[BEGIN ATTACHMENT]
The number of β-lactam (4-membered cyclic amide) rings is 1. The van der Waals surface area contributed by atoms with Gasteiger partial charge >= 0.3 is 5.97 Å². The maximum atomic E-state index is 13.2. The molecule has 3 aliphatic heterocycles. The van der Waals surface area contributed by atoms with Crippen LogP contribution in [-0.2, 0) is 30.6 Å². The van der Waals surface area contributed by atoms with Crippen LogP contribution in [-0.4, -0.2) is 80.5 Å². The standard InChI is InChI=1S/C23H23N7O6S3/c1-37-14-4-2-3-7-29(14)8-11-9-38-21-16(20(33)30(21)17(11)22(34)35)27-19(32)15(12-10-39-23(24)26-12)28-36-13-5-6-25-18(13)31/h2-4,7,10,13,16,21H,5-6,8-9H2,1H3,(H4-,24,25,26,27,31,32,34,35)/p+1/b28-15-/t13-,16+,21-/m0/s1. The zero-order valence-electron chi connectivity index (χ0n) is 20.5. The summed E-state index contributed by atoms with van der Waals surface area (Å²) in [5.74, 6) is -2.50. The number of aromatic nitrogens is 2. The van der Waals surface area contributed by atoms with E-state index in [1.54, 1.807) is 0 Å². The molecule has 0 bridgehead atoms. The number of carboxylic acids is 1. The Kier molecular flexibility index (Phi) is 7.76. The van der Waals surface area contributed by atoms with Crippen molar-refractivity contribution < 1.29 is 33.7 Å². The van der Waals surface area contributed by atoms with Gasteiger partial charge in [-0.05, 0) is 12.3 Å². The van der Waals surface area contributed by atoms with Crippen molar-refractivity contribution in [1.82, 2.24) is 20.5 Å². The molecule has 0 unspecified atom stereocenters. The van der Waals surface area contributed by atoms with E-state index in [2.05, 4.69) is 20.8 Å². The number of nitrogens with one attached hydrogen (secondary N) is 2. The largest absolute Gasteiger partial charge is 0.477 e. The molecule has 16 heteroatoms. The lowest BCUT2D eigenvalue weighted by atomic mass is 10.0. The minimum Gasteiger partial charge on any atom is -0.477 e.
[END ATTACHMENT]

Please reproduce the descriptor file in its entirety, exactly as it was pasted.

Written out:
The number of β-lactam (4-membered cyclic amide) rings is 1. The van der Waals surface area contributed by atoms with Gasteiger partial charge >= 0.3 is 5.97 Å². The maximum atomic E-state index is 13.2. The molecule has 3 aliphatic heterocycles. The van der Waals surface area contributed by atoms with Crippen LogP contribution in [-0.2, 0) is 30.6 Å². The van der Waals surface area contributed by atoms with Crippen LogP contribution in [-0.4, -0.2) is 80.5 Å². The standard InChI is InChI=1S/C23H23N7O6S3/c1-37-14-4-2-3-7-29(14)8-11-9-38-21-16(20(33)30(21)17(11)22(34)35)27-19(32)15(12-10-39-23(24)26-12)28-36-13-5-6-25-18(13)31/h2-4,7,10,13,16,21H,5-6,8-9H2,1H3,(H4-,24,25,26,27,31,32,34,35)/p+1/b28-15-/t13-,16+,21-/m0/s1. The zero-order valence-electron chi connectivity index (χ0n) is 20.5. The summed E-state index contributed by atoms with van der Waals surface area (Å²) in [5.74, 6) is -2.50. The number of aromatic nitrogens is 2. The van der Waals surface area contributed by atoms with E-state index in [1.54, 1.807) is 0 Å². The molecule has 0 bridgehead atoms. The number of carboxylic acids is 1. The Kier molecular flexibility index (Phi) is 7.76. The van der Waals surface area contributed by atoms with Crippen molar-refractivity contribution < 1.29 is 33.7 Å². The van der Waals surface area contributed by atoms with Gasteiger partial charge in [-0.05, 0) is 12.3 Å². The van der Waals surface area contributed by atoms with Crippen molar-refractivity contribution in [1.82, 2.24) is 20.5 Å². The molecule has 0 unspecified atom stereocenters. The van der Waals surface area contributed by atoms with E-state index in [2.05, 4.69) is 20.8 Å². The number of nitrogens with one attached hydrogen (secondary N) is 2. The largest absolute Gasteiger partial charge is 0.477 e. The molecule has 16 heteroatoms. The lowest BCUT2D eigenvalue weighted by atomic mass is 10.0. The minimum Gasteiger partial charge on any atom is -0.477 e.